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breach of escrow

Fiduciary Duty Owed by Escrow Agent

Posted by David Adelstein on November 28, 2019
Trial Perspectives / Comments Off on Fiduciary Duty Owed by Escrow Agent

The use of escrow agreements and escrow agents is common.   They are used in relationship to purchase-sale or real estate contracts.  They are also used in relationship to certain settlement agreements.  The escrow agent may be a third-party, such as a title company or financial institution, or it may be a law firm representing a party in the transaction or case. 

An escrow agent owes a fiduciary duty to the parties to the escrow transaction or agreementCarter Development of Massachusetts, LLC v. Howard, 44 Fla. L. Weekly D2833a (Fla. 1st DCA 2019).  “Any limitation on the use of money placed in an escrow pursuant to an agreement is governed solely by the terms of that agreement.”  Id

While an escrow agent owes a fiduciary duty to a party to the escrow agreement, how escrowed monies will be disbursed are governed by that agreement. 

In Carter Development of Massachusetts, parties entered into an agreement associated with the investment in a real estate project.  An investor was depositing $650,000 into the developer’s law firm’s trust account where the money was held by the law firm pursuant to the terms of an escrow agreement between the developer and the law firm.   Subsequently, the developer and law firm entered into an escrow agreement governing the disbursement of the escrowed proceeds.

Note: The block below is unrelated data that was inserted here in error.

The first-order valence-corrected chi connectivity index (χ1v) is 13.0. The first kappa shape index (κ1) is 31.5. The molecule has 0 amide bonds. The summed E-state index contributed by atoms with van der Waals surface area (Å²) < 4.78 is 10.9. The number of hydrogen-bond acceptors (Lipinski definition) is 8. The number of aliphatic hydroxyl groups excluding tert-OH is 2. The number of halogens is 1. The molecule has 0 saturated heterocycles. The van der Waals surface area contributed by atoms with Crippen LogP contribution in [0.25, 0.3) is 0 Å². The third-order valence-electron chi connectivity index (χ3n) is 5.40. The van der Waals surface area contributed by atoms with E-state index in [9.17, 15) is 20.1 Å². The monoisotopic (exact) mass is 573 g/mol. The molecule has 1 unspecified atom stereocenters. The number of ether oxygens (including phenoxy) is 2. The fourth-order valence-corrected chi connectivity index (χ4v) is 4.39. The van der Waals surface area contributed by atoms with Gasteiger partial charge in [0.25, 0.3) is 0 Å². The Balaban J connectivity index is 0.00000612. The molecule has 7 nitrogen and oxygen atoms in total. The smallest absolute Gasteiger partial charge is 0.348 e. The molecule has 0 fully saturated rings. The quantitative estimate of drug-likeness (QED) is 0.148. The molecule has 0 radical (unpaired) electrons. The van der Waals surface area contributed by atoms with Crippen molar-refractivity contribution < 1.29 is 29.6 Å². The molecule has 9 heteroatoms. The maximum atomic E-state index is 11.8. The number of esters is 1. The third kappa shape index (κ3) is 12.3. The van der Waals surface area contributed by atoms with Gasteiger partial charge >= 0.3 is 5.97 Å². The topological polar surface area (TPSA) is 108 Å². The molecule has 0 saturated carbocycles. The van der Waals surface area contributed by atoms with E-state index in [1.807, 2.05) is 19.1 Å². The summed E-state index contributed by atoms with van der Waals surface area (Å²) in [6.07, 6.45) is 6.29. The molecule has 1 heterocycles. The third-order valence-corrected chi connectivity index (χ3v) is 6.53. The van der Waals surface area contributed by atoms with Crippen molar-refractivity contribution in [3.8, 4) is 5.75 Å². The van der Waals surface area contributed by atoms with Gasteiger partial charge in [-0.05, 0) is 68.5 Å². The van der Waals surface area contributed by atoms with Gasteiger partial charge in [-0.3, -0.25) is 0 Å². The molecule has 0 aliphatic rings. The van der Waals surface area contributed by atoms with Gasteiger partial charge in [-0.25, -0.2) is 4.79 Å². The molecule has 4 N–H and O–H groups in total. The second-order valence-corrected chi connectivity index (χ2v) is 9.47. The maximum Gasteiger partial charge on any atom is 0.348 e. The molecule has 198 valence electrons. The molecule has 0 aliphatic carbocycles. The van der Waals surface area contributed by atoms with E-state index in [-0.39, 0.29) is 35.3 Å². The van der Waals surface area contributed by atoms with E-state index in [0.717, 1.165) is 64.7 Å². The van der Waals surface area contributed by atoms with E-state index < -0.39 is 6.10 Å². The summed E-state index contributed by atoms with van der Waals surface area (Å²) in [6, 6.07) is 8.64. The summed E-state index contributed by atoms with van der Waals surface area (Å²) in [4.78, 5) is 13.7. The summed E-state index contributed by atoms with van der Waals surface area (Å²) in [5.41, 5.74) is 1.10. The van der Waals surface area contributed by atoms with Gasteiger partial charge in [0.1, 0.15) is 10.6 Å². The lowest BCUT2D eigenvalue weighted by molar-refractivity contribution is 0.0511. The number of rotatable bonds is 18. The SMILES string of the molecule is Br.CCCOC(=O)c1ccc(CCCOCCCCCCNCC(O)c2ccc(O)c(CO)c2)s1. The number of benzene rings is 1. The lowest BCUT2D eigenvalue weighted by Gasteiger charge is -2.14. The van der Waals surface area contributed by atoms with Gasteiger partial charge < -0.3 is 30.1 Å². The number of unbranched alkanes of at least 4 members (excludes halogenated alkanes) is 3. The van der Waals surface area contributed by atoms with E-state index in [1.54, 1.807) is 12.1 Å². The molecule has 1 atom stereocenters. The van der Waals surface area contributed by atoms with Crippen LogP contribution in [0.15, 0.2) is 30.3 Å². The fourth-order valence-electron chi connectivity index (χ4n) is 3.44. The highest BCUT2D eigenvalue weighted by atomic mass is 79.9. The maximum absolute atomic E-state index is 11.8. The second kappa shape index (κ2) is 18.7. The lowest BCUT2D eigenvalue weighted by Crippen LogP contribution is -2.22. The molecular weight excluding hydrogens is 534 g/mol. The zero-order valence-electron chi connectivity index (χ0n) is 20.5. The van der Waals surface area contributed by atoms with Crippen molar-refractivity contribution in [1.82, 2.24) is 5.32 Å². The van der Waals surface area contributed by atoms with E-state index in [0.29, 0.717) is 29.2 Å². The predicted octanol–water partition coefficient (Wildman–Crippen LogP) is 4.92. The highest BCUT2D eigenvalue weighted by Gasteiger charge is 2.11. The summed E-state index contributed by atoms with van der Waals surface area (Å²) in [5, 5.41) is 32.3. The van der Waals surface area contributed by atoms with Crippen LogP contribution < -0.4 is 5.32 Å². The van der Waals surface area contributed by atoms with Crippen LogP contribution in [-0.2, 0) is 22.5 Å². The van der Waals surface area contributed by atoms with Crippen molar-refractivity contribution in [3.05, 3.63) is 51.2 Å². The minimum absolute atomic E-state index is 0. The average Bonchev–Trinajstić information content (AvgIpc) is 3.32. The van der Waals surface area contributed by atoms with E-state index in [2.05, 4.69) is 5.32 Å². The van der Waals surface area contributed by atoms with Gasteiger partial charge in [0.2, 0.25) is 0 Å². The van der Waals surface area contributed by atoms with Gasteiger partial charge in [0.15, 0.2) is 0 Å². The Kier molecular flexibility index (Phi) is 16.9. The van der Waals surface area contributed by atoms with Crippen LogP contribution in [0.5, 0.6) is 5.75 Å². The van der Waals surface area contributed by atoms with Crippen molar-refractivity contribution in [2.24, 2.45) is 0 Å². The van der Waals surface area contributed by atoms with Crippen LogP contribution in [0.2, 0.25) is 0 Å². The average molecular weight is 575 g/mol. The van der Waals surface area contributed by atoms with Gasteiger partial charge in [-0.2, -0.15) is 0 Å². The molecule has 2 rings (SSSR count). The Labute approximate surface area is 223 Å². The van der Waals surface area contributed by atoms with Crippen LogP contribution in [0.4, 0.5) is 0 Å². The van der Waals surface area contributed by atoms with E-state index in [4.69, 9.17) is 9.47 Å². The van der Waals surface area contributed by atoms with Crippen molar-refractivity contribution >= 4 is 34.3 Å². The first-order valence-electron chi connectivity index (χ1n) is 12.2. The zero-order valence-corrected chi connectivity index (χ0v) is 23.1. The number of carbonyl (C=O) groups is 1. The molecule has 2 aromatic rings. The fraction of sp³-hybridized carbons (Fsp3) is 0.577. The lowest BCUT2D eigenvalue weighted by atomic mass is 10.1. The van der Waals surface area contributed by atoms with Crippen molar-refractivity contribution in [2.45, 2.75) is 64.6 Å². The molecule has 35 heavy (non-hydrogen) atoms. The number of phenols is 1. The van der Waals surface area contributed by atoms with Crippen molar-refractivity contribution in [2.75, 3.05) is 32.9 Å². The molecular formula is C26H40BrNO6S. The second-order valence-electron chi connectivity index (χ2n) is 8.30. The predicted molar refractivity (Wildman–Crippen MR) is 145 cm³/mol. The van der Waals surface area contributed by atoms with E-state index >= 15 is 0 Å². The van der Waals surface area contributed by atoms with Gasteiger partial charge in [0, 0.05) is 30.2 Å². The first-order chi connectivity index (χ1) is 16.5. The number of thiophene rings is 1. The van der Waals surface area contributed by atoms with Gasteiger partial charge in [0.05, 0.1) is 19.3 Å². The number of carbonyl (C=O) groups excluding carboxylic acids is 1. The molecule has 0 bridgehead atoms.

The investment or project failed and the investor wanted money back arguing that the money should not have been disbursed to the developer.  However the money, or most of it, was gone as the law firm disbursed the money pursuant to the escrow agreement with the developer.  The investor sued the law firm for, among other claims, breach of fiduciary duty by the escrow agent.  However, the investor was NOT a party to the escrow agreement.  This meant that the law firm, as the escrow agent, owed no duty to the investor – there was no fiduciary duty owed to the investor.

The moral is that if the investor wanted control as to the disbursement of the escrowed proceeds, it should have made itself a party to the escrow agreement and negotiated those terms. The investor’s current deal did not give the investor that right as it was not a party to the escrow agreement between the law firm and the developer.

 

Please contact David Adelstein at dadelstein@gmail.com or (954) 361-4720 if you have questions or would like more information regarding this article. You can follow David Adelstein on Twitter @DavidAdelstein1.

 

 

 

 

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